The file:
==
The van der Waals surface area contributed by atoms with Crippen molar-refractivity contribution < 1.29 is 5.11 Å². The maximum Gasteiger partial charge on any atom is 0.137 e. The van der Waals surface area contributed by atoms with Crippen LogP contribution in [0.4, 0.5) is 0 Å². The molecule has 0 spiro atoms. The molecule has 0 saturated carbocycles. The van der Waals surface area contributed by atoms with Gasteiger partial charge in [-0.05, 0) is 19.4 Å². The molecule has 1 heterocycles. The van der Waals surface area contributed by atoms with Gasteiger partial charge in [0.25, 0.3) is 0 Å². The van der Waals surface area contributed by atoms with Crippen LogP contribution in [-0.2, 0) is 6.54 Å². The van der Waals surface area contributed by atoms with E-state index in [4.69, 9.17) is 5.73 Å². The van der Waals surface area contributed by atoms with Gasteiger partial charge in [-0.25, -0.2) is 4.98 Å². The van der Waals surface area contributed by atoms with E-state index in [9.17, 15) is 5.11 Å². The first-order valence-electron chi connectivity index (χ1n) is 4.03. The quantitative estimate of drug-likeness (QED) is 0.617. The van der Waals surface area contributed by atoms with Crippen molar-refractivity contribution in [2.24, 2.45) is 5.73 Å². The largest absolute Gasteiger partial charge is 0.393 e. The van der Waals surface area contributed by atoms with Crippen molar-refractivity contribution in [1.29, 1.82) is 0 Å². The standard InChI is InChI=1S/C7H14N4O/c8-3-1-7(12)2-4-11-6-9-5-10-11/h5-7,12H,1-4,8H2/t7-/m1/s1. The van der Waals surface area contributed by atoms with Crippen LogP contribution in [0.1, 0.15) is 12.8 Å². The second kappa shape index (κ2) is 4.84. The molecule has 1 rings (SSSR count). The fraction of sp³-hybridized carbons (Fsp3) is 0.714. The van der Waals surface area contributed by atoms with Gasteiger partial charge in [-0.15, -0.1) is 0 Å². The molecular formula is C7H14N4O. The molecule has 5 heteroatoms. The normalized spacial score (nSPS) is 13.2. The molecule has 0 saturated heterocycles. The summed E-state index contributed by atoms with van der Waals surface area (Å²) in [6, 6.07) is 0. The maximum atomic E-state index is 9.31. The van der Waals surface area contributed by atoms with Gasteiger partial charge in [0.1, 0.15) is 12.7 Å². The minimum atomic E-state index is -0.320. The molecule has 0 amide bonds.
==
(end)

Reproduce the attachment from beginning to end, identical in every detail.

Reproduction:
The van der Waals surface area contributed by atoms with Crippen molar-refractivity contribution < 1.29 is 5.11 Å². The maximum Gasteiger partial charge on any atom is 0.137 e. The van der Waals surface area contributed by atoms with Crippen LogP contribution in [0.4, 0.5) is 0 Å². The molecule has 0 spiro atoms. The molecule has 0 saturated carbocycles. The van der Waals surface area contributed by atoms with Gasteiger partial charge in [-0.05, 0) is 19.4 Å². The molecule has 1 heterocycles. The van der Waals surface area contributed by atoms with Gasteiger partial charge in [0.25, 0.3) is 0 Å². The van der Waals surface area contributed by atoms with Crippen LogP contribution in [-0.2, 0) is 6.54 Å². The van der Waals surface area contributed by atoms with E-state index in [4.69, 9.17) is 5.73 Å². The van der Waals surface area contributed by atoms with Gasteiger partial charge in [-0.25, -0.2) is 4.98 Å². The van der Waals surface area contributed by atoms with E-state index in [9.17, 15) is 5.11 Å². The first-order valence-electron chi connectivity index (χ1n) is 4.03. The quantitative estimate of drug-likeness (QED) is 0.617. The van der Waals surface area contributed by atoms with Crippen molar-refractivity contribution in [2.24, 2.45) is 5.73 Å². The largest absolute Gasteiger partial charge is 0.393 e. The van der Waals surface area contributed by atoms with Crippen molar-refractivity contribution in [1.29, 1.82) is 0 Å². The standard InChI is InChI=1S/C7H14N4O/c8-3-1-7(12)2-4-11-6-9-5-10-11/h5-7,12H,1-4,8H2/t7-/m1/s1. The van der Waals surface area contributed by atoms with Crippen LogP contribution in [0.1, 0.15) is 12.8 Å². The second kappa shape index (κ2) is 4.84. The molecule has 1 rings (SSSR count). The fraction of sp³-hybridized carbons (Fsp3) is 0.714. The van der Waals surface area contributed by atoms with Gasteiger partial charge in [-0.15, -0.1) is 0 Å². The molecular formula is C7H14N4O. The molecule has 5 heteroatoms. The normalized spacial score (nSPS) is 13.2. The molecule has 0 saturated heterocycles. The summed E-state index contributed by atoms with van der Waals surface area (Å²) in [6, 6.07) is 0. The maximum atomic E-state index is 9.31. The van der Waals surface area contributed by atoms with Gasteiger partial charge in [0.1, 0.15) is 12.7 Å². The minimum atomic E-state index is -0.320. The molecule has 0 amide bonds.